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Offender Desistance Policing? Presentation for the 4 th International Evidence Based Policing Conference Peter Neyroud CBE QPM University of Cambridge.

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Presentation on theme: "Offender Desistance Policing? Presentation for the 4 th International Evidence Based Policing Conference Peter Neyroud CBE QPM University of Cambridge."— Presentation transcript:

1 Offender Desistance Policing? Presentation for the 4 th International Evidence Based Policing Conference Peter Neyroud CBE QPM University of Cambridge

2 Overview An outline of the theory Turning theory into practice: a programme of experiments The implications for practice

3 Context Pressure on criminal justice budgets Renewed emphasis on prevention and rehabilitation

4 Life course criminology Growing understanding from key work such as the prizewinners, Sampson and Laub Desistance as a process with turning points Opportunities to focus on encouraging desistance amongst the known offenders Particularly the “power few” who are persistent But also to prevent others joining them

5 Crime Harm Forecasting Since Meehl 1954 Clinical Versus Statistical Prediction Statistical Prediction beats Clinical Most contests before statistical learning Cheap supercomputers “Data mining” that assays every possible pattern of precursors Identifies best prediction combinations

6 New Generation of Risk Forecasting Based only on Prior Charges, Residence, Age, Sex—no PSR Nothing qualitative More like a short-term weather forecast Based on huge samples E.g., 30,000 in Philadelphia Journal Royal Statistical Society, Series A, 2009 Richard Berk

7 High Risk (2%) Neither High nor Low Risk (38%) Low Risk (60%) Geoffrey Barnes (2007) 2-Year Berk Forecast Test, Philadelphia APPD Cases

8 Effects of Prosecution and Prison on recidivism “almost all of the results are negative in direction, as measured by prevalence, incidence, severity, and self- report outcomes.” Petrosino et al. (2010) “Growing research evidence suggests that for many if not most people put in prison for the first time, the net effect of prison may be to cause more crime than if the sentence had not been custodial” Sherman and Neyroud (forthcoming) The deterrent effects of Prosecution and Incarceration are balanced by potentially negative treatment effects, particularly for first time entrants

9 Certainty and Celerity not Severity: a cause for HOPE? Operation HOPE focused on recidivist drug offenders – Emphasis on certainty of punishment if treatment conditions breached – Trial showed a near halving of overall incarceration rate HOPE is being replicated in 2 mainland sites and results appear consistent HOPE appears to be effective with lower risk offenders

10 Offender Focused policing Police can replicate many of the preventive effects of HOPE but before prosecution For example, Restorative Justice experiments (Sherman and Strang) demonstrated positive effects in reducing violent reoffending (less effective with property offenders

11 The Sword of Damocles 2 Experiments in Omaha, Nebraska testing different approaches to domestic violence (Dunford et al. 1990). “These experiments found that the mere issuance of a warrant for an offender’s arrest had a greater deterrent effect than actually arresting the offender” The more general form of this proposition is that by communicating more certainty that some action will be taken, police may able to prevent many offences from occurring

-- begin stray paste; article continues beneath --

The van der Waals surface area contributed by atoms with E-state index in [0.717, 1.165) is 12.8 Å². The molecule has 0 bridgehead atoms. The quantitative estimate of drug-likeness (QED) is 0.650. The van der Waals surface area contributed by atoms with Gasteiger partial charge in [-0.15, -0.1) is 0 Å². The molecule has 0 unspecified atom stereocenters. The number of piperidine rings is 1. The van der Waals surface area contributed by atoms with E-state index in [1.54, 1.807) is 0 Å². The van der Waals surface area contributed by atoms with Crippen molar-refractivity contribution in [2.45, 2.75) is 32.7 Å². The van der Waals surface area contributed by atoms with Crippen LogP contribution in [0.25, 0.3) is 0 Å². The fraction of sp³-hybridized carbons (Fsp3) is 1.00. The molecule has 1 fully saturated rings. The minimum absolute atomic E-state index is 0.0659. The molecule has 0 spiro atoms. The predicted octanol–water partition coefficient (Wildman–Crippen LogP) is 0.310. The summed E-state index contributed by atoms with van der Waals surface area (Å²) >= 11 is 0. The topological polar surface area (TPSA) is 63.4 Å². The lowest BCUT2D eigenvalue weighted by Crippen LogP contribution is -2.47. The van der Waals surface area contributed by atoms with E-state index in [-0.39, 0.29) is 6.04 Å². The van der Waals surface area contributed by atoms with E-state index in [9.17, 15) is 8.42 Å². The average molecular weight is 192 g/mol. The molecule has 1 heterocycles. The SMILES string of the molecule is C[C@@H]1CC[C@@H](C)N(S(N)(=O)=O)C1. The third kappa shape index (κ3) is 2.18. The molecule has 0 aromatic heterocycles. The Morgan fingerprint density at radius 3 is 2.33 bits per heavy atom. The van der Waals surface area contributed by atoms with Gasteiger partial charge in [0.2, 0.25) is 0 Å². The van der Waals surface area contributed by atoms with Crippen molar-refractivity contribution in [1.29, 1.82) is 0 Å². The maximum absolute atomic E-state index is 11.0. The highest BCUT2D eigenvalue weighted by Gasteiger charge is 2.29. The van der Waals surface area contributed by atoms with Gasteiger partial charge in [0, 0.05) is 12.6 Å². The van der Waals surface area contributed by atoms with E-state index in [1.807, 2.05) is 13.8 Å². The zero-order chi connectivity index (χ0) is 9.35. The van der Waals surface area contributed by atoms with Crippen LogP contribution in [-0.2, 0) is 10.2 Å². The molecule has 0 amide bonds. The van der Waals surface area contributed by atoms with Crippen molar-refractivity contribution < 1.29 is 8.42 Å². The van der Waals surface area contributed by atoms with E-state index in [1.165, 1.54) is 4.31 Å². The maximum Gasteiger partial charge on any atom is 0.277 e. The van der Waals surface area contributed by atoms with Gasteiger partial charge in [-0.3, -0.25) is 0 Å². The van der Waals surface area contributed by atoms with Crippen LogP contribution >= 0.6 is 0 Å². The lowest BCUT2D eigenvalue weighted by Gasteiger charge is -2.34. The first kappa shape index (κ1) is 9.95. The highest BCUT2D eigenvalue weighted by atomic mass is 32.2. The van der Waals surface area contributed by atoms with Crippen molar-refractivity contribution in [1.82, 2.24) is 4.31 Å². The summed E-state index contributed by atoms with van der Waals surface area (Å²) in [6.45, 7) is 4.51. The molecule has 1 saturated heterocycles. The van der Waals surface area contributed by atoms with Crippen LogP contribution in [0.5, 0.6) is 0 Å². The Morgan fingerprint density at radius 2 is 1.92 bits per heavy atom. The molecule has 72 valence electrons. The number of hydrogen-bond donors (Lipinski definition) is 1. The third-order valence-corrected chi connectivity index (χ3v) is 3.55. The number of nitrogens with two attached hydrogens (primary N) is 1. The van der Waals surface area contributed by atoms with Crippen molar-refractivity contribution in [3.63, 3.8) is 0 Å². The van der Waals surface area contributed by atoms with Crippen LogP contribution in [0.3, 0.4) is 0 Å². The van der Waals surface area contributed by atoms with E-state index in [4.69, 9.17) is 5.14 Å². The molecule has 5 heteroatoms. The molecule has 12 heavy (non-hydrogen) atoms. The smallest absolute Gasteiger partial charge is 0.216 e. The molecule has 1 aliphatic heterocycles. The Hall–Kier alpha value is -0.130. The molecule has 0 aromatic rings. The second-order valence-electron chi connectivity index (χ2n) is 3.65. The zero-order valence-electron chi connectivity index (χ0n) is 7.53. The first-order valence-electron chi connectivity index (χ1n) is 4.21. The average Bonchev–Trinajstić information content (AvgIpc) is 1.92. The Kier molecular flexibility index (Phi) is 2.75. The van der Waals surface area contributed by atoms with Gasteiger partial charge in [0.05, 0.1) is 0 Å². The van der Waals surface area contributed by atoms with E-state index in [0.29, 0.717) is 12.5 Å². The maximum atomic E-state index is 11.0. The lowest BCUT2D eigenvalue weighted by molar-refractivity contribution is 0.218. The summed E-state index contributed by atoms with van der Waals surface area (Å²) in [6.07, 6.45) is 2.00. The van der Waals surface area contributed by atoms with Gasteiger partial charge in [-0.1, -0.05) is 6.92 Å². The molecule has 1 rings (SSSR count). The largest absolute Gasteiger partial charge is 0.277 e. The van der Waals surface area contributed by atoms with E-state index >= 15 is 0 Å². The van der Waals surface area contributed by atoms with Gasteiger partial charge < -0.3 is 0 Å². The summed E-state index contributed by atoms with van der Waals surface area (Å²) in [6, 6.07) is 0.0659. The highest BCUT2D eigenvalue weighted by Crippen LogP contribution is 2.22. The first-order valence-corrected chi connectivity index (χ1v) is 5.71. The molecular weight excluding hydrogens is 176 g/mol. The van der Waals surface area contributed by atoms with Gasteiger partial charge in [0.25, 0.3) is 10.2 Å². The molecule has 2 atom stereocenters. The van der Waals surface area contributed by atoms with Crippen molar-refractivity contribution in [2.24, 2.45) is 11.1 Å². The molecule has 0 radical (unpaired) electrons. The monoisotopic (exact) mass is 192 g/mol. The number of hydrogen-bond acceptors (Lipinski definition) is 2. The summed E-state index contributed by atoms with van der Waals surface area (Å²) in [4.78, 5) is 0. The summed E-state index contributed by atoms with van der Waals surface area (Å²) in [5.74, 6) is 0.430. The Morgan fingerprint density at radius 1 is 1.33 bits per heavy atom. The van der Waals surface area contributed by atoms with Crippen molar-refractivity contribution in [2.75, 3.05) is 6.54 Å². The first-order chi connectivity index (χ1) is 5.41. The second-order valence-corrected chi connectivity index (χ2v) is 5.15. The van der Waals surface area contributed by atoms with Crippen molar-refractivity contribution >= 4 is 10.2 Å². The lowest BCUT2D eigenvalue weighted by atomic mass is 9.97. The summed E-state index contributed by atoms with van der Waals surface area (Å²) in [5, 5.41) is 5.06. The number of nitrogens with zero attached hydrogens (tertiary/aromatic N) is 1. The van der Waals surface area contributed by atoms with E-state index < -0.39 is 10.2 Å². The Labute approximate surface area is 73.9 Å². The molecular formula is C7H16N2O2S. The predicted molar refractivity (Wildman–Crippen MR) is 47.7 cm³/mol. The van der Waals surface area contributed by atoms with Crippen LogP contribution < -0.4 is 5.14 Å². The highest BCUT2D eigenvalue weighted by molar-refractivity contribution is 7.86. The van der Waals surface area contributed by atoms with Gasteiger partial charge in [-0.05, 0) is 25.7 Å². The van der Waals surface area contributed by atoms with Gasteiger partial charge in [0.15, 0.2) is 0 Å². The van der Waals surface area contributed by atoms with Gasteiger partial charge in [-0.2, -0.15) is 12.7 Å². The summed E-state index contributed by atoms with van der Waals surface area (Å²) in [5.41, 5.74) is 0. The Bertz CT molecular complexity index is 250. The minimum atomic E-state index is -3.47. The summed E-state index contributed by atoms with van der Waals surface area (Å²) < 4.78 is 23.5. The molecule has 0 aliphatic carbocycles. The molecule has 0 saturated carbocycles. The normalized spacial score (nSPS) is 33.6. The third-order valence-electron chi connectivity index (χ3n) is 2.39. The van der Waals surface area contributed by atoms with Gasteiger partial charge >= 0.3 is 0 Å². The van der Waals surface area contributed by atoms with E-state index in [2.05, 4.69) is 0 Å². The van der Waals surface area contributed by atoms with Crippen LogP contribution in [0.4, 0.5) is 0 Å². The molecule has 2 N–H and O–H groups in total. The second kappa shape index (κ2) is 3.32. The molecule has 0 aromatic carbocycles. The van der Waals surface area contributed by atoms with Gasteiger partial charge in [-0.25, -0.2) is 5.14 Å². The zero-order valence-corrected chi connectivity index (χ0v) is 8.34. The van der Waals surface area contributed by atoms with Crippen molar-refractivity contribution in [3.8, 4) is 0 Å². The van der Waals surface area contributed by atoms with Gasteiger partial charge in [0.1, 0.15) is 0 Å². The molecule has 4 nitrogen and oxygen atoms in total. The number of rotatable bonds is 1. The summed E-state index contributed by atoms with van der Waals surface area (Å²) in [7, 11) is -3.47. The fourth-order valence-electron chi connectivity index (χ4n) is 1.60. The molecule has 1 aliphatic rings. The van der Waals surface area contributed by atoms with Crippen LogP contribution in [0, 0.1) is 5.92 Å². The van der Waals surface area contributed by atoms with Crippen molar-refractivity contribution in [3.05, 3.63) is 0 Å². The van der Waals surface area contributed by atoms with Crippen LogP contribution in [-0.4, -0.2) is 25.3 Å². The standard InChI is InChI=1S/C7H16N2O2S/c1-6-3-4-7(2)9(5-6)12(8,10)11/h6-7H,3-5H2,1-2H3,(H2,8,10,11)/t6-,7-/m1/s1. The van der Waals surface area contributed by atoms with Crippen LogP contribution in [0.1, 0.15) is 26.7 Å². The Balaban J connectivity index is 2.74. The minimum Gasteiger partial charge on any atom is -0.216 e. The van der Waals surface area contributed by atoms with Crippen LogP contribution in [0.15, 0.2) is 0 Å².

12 A Programme of experiments Stage One: constructing a Crime Harm Index Stage Two: First Time Offender diversion to offender desistance policing Stage Three: applying the CHI as a triage tool in police custody suites Stage Four: testing which tactics produce the best

13 The Crime Harm Index A random sample of 100,000 records from the UK Police National Computer’s Phoenix criminal records database Produces over 3,000,000 data items about the 100,000 offenders Replicating Berk’s model with the larger database Using statistical analysis to model the factors predicting serious harm

14 First Time Offender trial Taking a sample of offenders whom the police have decided to prosecute Who have no previous conviction (they may have previous cautions or other diversions) Randomly assigning them to prosecution or police offender management Developing a standard protocol of tactics for police offender management linked to “sword of Damocles” approach

15 A Triage tool for custody officers From the CHI work with the Police National Computer, developing a triage tool to guide custody decisions about investigation, prosecution and diversion Applying that tool in a further trial linking police offender management to CHI triage Measuring the outcome against an index of crime harm

16 Testing the tactics In the later trials, testing the relative benefits of different elements of the protocol of tactics against each other Matching interventions more effectively to offenders Experimenting with Community, volunteer and other agency support for the tactics

17 Conclusions “It is entirely possible that all of these tactics could fail to foster desistance from crime, even though the strategy of diversion or harm-forecasting could work nonetheless. There may be more general validity finding by Petrosino and his colleagues (2010) that doing nothing with juveniles was better than doing something, at least in terms of repeat offending. Yet it is very difficult to reconcile doing nothing with deeply held moral values for holding offenders accountable. Whatever works in terms of helping offenders desist should also be seen as a form of justice, one by which offenders must pay a price.” Sherman and Neyroud, forthcoming


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